Portfolio review & high-level questions

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SpiritDitch
Posts: 6
Joined: Sat Sep 21, 2013 10:34 pm

Portfolio review & high-level questions

Post by SpiritDitch » Sat Jun 09, 2018 10:36 pm

Hi all. I've been building my portfolio following the Bogleheads philosophy for the most part.
However, my situation is not straightforward for a few reasons (mostly of the "good problems to have" type):
- I have what I consider a large net worth and income for my age
- I'm an expat currently on a green card, and might decide to move back to my home country some day
- I'd like the option to scale back work early (e.g. stop working full-time, do contract work for part of the year, take breaks), but I'm not sure when I'll pull the trigger
- I live in a very expensive housing market, so while I could afford a house, I'm not sure if it's the right decision (I might not end up staying - and keeping my high-paying job - for decades)

I have some specific questions at the bottom, and I realize some of this is subjective, but any feedback and ideas are appreciated.
Thanks in advance!

Here's my information:

Age: 30
Tax Filing Status: Single
State of Residence: CA
Debt: 0
Yearly expenses: 35k

Assets

Checking:
50k (most of it in my home country; I plan to infrequently transfer cash to the US and invest here for simplicity)

401(k):
200k Vanguard Target Retirement 2050 (VFIFX)

Roth IRA:
50k Vanguard Target Retirement 2055 (VFFVX)

Taxable:
100k Vanguard Prime Money Market (VMMXX) (for potential short term purchases, e.g. a down payment)
1.1M Vanguard LifeStrategy Growth (VASGX)

Rental properties in home country:
260k (estimated market value)

Income

Wages:
400k

Rental income:
18k


Questions:

1. Given I already have a significant nest egg, and I'd like to perhaps semi-retire early, am I overexposed to stocks at this point?

2. Should I sell some of my taxable funds and buy rental properties in the US, as a way to diversify and start building passive income?

3. Should I instead focus on buying a home to live in? A 1-bedroom in San Francisco would cost me around 700-800k.
My reasoning for being cautious is that buying property in SF right now is seen as an investment. In my case, I would be tying a large part of my net worth to a single investment. My current place has rent control and is alright (I can imagine living here for another few years).

4. Given I'm not sure where I will retire, should my portfolio skew more international?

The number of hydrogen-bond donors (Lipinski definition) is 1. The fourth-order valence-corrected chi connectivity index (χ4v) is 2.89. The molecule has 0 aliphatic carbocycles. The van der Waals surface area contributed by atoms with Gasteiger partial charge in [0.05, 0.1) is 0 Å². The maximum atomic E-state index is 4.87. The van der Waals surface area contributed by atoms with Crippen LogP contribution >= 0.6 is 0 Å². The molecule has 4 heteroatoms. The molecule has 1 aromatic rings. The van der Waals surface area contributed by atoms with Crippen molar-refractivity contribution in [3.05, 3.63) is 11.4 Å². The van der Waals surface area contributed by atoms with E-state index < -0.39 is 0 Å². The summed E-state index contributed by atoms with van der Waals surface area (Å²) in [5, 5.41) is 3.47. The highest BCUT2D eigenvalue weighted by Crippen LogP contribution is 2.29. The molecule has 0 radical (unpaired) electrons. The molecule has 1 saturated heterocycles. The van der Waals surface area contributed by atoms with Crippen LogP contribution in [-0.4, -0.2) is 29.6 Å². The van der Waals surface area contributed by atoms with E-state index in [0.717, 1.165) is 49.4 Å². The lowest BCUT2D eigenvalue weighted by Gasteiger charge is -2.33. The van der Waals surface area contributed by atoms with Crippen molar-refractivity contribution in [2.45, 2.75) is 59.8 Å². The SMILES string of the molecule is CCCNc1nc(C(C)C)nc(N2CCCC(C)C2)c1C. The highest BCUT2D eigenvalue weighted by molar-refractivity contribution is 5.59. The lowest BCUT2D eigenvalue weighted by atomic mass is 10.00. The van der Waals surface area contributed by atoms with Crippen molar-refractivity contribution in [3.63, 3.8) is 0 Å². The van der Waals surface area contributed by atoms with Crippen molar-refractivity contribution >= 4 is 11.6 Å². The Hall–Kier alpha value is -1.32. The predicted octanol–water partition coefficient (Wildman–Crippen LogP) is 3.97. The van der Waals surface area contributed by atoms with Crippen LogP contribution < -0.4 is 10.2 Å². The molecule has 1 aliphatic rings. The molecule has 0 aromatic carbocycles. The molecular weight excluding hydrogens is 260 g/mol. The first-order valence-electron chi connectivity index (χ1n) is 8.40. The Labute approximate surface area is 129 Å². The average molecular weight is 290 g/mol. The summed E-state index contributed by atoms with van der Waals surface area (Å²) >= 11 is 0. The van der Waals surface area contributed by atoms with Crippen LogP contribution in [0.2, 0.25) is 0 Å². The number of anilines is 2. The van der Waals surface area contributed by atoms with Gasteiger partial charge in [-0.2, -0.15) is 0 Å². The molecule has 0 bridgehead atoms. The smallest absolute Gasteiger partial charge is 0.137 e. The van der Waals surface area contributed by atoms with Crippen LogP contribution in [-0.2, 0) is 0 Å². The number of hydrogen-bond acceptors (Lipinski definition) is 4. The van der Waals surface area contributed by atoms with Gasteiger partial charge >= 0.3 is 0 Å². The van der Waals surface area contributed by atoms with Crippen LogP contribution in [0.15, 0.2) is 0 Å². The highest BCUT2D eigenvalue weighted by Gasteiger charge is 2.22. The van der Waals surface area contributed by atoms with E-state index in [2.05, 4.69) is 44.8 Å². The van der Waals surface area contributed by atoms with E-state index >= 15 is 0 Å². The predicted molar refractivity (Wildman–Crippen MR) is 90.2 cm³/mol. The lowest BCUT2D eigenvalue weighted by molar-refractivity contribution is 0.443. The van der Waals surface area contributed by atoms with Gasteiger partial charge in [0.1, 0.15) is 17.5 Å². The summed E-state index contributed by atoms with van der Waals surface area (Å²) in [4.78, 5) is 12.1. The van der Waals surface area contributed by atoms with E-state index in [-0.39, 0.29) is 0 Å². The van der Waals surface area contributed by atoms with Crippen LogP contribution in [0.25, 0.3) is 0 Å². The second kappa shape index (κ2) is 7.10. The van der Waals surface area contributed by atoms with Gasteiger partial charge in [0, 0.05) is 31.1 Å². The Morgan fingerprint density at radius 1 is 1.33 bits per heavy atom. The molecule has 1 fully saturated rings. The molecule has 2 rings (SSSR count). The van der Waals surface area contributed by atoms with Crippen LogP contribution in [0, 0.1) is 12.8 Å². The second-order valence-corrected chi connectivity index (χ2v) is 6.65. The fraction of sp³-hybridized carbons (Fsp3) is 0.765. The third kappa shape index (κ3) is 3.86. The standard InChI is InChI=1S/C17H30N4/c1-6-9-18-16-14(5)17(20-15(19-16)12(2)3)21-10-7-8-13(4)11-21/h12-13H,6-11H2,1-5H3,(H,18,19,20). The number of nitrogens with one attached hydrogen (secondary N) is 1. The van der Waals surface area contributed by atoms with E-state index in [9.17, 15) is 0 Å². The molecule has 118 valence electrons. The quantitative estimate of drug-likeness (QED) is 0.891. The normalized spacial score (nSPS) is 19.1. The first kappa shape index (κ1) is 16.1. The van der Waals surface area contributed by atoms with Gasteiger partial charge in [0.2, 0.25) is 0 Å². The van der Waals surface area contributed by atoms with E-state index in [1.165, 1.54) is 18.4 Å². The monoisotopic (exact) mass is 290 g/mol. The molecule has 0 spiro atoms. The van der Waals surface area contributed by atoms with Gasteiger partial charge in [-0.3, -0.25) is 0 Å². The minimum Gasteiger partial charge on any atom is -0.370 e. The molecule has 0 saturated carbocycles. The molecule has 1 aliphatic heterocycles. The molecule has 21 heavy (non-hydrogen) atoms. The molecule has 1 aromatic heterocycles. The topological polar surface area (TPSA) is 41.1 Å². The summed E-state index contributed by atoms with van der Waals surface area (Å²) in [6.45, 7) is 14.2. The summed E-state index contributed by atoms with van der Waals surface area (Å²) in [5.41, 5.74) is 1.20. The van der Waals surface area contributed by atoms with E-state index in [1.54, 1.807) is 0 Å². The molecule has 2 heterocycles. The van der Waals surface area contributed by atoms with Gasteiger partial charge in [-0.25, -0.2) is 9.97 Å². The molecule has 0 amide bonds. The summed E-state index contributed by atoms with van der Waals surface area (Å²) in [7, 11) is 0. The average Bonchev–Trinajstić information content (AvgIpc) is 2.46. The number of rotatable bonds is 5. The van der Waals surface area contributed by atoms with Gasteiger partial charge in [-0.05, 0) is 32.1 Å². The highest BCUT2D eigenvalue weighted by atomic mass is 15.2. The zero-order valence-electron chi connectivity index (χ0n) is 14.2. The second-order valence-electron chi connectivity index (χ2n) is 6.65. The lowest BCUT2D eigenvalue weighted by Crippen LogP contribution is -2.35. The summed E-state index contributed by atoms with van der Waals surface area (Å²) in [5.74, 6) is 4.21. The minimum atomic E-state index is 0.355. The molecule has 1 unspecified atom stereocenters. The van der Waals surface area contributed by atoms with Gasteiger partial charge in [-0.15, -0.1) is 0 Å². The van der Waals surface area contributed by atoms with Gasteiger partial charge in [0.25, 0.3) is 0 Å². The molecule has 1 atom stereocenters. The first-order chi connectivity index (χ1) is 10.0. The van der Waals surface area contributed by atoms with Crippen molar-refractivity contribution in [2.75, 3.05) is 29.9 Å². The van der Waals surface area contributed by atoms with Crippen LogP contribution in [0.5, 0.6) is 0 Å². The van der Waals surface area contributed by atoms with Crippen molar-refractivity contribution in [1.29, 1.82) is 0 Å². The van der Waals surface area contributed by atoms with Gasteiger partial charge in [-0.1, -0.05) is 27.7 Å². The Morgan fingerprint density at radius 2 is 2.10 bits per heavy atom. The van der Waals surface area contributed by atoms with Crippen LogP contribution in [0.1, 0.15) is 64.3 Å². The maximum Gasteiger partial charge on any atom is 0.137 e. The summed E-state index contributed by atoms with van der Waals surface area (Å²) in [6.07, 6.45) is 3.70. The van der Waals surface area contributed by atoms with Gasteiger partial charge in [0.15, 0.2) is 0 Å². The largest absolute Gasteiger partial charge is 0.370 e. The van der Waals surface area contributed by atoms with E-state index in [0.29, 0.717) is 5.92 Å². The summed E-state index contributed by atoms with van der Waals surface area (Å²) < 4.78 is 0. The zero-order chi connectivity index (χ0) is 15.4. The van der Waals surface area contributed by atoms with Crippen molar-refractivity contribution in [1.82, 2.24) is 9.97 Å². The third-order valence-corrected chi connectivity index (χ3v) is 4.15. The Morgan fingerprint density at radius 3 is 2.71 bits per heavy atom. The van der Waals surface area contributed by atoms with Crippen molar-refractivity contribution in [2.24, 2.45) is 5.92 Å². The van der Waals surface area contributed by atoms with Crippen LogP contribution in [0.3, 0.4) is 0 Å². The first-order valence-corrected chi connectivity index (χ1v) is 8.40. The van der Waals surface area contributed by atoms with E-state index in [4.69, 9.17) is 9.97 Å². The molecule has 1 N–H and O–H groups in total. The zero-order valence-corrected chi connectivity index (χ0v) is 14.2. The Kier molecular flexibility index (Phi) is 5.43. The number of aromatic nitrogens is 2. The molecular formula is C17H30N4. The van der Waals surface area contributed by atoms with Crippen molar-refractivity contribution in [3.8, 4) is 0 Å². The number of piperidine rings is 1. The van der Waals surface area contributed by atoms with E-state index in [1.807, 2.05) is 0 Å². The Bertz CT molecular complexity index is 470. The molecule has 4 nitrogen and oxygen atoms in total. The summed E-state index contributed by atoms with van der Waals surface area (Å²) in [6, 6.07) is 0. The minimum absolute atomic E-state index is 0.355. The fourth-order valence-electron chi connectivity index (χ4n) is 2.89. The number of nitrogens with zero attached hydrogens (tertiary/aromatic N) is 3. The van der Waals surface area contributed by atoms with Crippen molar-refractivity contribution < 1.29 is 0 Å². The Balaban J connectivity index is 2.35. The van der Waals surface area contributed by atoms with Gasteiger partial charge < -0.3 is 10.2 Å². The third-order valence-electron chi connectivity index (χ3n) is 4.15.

FOGU
Posts: 132
Joined: Tue Apr 24, 2018 9:41 pm

Re: Portfolio review & high-level questions

Post by FOGU » Sun Jun 10, 2018 4:59 pm

SpiritDitch wrote:
Sat Jun 09, 2018 10:36 pm
Hi all. I've been building my portfolio following the Bogleheads philosophy for the most part.
However, my situation is not straightforward for a few reasons (mostly of the "good problems to have" type):
- I have what I consider a large net worth and income for my age

Yes, you do.

- I'm an expat currently on a green card, and might decide to move back to my home country some day

Green card holders are much more restricted than citizens in terms of travel and return to the US. Have you considered citizenship? This has its drawbacks, too, of course (e.g. worldwide income tax), but knowing that you are free to come and go as you please, for as long as you please, has value. And the US is a fine place to build and store and grow wealth relative to most other places in the world, as you yourself have discovered.

- I'd like the option to scale back work early (e.g. stop working full-time, do contract work for part of the year, take breaks), but I'm not sure when I'll pull the trigger

Given your assets and lifestyle expense, you already have the option. It is up to you at this point.

- I live in a very expensive housing market, so while I could afford a house, I'm not sure if it's the right decision (I might not end up staying - and keeping my high-paying job - for decades)

Just because you live there now doesn't mean you must live there forever, or buy property there. If you are unsure if you plan to stay, then don't invest in a peak housing market. Ownership of primary residence is overrated in the view of many, especially where it is so highly expensive.

I have some specific questions at the bottom, and I realize some of this is subjective, but any feedback and ideas are appreciated.
Thanks in advance!

Here's my information:

Age: 30
Tax Filing Status: Single
State of Residence: CA
Debt: 0
Yearly expenses: 35k

Assets

Checking:
50k (most of it in my home country; I plan to infrequently transfer cash to the US and invest here for simplicity)

401(k):
200k Vanguard Target Retirement 2050 (VFIFX)

Roth IRA:
50k Vanguard Target Retirement 2055 (VFFVX)

Taxable: